It can be hard for everyone — both parents and children — to talk about wills, especially now during COVID-19 when stress and anxiety is so high. But it’s important to have this conversation. An estate attorney can walk you through the process of establishing a will, trust and other important estate documents.
What Happens When You Don’t Have a Will?: An Overview
If you’re a parent, the most important purpose of a will is that it enables you to designate a personal guardian for your children. Without a will, it’s up to a judge to appoint their guardian. The judge must always act in the best interests of the children and will do their best to learn about your wishes before making a decision — but when the wellbeing of your children is at stake, it’s worth saving them the guesswork.
When it comes to your assets, if you die without a will in place, they will be subject to your state’s laws of intestacy, which serve as default rules of distribution after death. Typically, these laws distribute property to your spouse and/or your blood relatives. While that’s all well and good for some, there’s a decent chance you won’t agree with some of the distributions your state directs. If you wish to provide some of your assets to an old friend, for example, or donate to charity, these distributions cannot be made without a will in place.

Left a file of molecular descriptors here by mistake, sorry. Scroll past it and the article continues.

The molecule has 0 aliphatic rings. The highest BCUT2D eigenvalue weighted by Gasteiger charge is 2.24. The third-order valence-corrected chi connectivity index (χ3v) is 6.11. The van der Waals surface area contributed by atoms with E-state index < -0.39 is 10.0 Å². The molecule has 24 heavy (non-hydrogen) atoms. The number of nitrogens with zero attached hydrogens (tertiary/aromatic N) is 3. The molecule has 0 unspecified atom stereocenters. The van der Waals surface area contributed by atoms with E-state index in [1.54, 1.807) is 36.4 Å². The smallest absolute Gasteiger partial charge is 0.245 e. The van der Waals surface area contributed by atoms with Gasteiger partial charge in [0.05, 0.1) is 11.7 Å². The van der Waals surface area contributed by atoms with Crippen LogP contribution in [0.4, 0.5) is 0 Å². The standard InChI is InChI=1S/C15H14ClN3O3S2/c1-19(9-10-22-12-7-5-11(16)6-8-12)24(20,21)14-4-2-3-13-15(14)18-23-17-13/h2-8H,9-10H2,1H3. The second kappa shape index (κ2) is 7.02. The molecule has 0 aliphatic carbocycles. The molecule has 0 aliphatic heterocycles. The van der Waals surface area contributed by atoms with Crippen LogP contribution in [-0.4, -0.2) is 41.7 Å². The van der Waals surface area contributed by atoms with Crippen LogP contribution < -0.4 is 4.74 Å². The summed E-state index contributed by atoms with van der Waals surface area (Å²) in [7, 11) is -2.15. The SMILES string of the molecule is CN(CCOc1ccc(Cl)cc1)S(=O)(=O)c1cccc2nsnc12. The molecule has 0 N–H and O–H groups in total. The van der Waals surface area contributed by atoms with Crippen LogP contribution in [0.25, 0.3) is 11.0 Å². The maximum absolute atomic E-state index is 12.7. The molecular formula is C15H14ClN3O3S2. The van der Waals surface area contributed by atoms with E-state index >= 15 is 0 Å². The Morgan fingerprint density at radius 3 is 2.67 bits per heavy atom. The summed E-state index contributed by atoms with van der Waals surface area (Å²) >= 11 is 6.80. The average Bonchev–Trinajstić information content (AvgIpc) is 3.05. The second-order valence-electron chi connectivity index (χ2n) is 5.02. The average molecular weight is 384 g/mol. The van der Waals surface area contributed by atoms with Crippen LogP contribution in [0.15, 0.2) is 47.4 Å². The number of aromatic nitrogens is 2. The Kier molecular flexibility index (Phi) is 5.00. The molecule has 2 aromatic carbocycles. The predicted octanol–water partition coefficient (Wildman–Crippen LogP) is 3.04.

What’s more, if you have no surviving spouse or children, the intestacy laws will look to your next of kin to distribute property. If your only remaining family members are distant relatives, the state will view them as next in line to inherit your assets … and most people don’t typically envision their hard-earned savings going to their second cousin twice removed.
The Financial and Emotional Costs of Not Having a Will
Not having a will may actually be more expensive in the long run. Without a clear indication of your wishes, delays and legal costs are likely to add up as your estate makes its way through the legal system. Unfortunately, not having a will also opens the door to potential family disputes, further complicating the process and adding another emotional layer to what is likely already a difficult time for your family.
You Can Always Change Your Mind
If you’re not familiar with the legal or financial world, the process of establishing a will can seem intimidating. Creating a will can also be daunting if you’re unsure of what kind of legacy you want to leave.
If you’re feeling indecisive, rest assured that your will isn’t set in stone until your death. You can always change your mind and create a new will in the future, which can supersede the old one. One way to get past paralysis in making such big decisions is to just think about what you want to happen in the next 5 years. That can make it less daunting for parents and make it easier for them to move forward.
If you have any questions about creating a will or updating your estate plan, reach out to our team today.